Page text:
Kanazawa in Ishikawa Prefecture has a sister-city relationship with Ghent, Belgium. Rani Verellen, a Coordinator for International Relations, dreams of bringing together the cultures of Japan and Belgium.
Before joining JET, Rani Verellen was already familiar with many elements of Japanese culture. Here, she performs the tea ceremony. “I’ve come to realize that the tea ceremony, Japanese archery, and calligraphy are all based on the spirit of Zen.”
Riding along one of the rivers that flows beside the city of Kanazawa, the woman on the bicycle is reminded of a city in her faraway homeland. The downtown area demarcated by rivers on both sides, the rainy weather, the copious art and culture, and so forth... Given that Kanazawa in Ishikawa Prefecture and Ghent in Belgium—both ancient cities with centuries of history—have much in common, the two have formed a sister-city relationship.
Rani Verellen has been working as a Coordinator for International Relations (CIR) for the JET Programme at the Kanazawa City Office since the summer of 2019. Born and raised in Belgium, a country with three official languages, she first took an interest in the Japanese language—which is completely different from the Germanic and Romance languages—after watching anime. Verellen then decided to enroll in Japanese classes at university and spent a year studying in Fukuoka, located in western Japan. Propelled by the idea of building a career through her language skills, she was drawn to the JET Programme and the opportunity that it offered to network with JET alumni who now work in many different fields around the world.
As a CIR, Verellen’s primary duties include fostering cultural exchange and the sister-city relationship between Kanazawa and Ghent, along with making Kanazawa “linguistically barrier-free” for tourists visiting the city from elsewhere in Japan and abroad. Walking around famous sightseeing spots and cultural facilities in the city, she uses her international perspective to suggest ways to make touring Kanazawa more enjoyable for foreign visitors, such as installing signs with text in foreign languages and pictograms. Verellen said, “It’s sad we couldn’t welcome visitors during exciting times like Kanazawa Jazz Street and the Kanazawa Marathon because of COVID-19. I’ll be happy once the pandemic is under control and the tourists come back.” In the meantime, she helps the many international students at the city’s universities by translating important government documents on city life into other languages and providing convenient access with QR codes, thereby offering them peace of mind during their stay in the city.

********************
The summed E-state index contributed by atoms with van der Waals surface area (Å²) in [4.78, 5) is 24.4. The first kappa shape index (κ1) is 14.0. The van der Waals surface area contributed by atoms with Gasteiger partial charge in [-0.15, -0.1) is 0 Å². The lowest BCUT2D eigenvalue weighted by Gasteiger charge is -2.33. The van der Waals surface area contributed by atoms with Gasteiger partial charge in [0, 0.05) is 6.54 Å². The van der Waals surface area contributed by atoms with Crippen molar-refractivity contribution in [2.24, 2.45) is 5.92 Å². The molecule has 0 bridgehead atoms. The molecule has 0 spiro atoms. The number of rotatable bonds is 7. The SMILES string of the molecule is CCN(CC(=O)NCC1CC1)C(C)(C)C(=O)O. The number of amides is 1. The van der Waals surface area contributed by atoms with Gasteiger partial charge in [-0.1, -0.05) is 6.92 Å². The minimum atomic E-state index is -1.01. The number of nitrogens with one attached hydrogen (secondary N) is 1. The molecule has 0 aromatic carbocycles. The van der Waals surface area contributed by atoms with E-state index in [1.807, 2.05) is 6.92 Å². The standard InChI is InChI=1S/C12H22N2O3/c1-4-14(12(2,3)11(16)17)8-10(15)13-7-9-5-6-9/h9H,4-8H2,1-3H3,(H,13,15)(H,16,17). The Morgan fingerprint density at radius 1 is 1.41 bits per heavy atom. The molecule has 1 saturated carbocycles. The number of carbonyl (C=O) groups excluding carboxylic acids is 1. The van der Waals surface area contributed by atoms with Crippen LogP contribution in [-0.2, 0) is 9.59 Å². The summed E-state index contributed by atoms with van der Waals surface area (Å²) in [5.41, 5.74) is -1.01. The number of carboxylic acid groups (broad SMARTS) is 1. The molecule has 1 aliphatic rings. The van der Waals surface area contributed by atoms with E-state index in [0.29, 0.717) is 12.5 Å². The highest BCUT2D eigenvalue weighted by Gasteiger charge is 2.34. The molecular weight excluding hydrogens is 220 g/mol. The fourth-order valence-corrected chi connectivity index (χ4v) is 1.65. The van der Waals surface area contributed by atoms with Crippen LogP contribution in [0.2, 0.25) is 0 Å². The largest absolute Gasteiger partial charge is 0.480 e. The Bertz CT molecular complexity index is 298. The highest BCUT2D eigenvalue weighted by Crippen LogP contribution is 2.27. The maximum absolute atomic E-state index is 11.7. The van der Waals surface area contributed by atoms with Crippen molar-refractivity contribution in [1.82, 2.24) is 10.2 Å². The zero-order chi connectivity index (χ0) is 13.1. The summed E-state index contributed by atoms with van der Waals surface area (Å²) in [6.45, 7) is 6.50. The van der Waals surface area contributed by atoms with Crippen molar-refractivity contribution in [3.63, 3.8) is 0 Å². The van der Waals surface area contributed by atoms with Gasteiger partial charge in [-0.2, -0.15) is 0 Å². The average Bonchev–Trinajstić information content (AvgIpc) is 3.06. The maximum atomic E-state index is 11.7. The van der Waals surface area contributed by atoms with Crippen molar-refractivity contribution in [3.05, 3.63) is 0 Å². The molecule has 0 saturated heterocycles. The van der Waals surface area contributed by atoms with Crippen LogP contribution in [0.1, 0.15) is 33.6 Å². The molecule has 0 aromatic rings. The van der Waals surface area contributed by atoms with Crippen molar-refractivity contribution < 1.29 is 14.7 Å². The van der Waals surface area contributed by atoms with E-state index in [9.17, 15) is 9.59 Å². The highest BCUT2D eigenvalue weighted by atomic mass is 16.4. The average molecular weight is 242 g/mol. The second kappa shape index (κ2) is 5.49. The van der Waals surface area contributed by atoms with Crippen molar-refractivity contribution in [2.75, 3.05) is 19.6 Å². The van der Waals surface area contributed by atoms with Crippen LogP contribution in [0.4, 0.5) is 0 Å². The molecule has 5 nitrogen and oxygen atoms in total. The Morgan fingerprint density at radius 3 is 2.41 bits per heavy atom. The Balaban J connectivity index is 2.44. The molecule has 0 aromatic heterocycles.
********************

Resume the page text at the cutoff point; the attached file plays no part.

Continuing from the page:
The Saigawa River in Kanazawa. On her days off, Verellen enjoys walking and cycling along its banks.
The Higashi Chaya District, founded in the Edo period. The street, which consists of lined-up houses with distinctive latticed windows, is a popular sightseeing spot. KANAZAWA CITY
In Kanazawa, the sea and the mountains are only a short distance away from the city, while historical cityscapes can be found along the narrow streets that branch off from the main avenues. Close to Kenrokuen Garden, where visitors can take in the beauty of a traditional Japanese garden, is the 21st Century Museum of Contemporary Art, Kanazawa, one of Japan’s leading modern art museums. Verellen said, “One of Kanazawa’s charms is that it brings together the city and nature, past and present.”
While studying in Fukuoka, Verellen engaged in Japanese archery and the tea ceremony. Then, after being assigned to Kanazawa, she started learning calligraphy and seal engraving. She has also come to take an interest in the traditional Kanazawa crafts of Kutani ware, Kanazawa lacquerware, and Kaga Yuzen silk dyeing. While eagerly studying various aspects of Japanese culture, Verellen has also come to better appreciate the music, cuisine, and festival culture of her home country of Belgium. “I think a fusion of Japanese and Belgium cultures would be fascinating. I hope my work can help connect our two cultures.”
Kaga vegetables have been cultivated in Kanazawa since long ago. Verellen said, “I was surprised to learn that every part of Japan has its own local specialties and cuisine, just like the meals you can only make with Kaga vegetables.”
The D.T. Suzuki Museum, designed by architect TANIGUCHI Yoshio, whose work includes the redesign of the Museum of Modern Art (MoMA) in New York City. Here, the glass and concrete materials express the Zen perspective. It is one of Verellen’s favorite spots.
Born in Antwerp, Belgium. Majored in the Japanese language at university out of an interest in Japan born from anime. After studying for one year in Fukuoka, she applied to the JET Programme, which assigned her to Kanazawa in 2019. She continues to work as a CIR there today.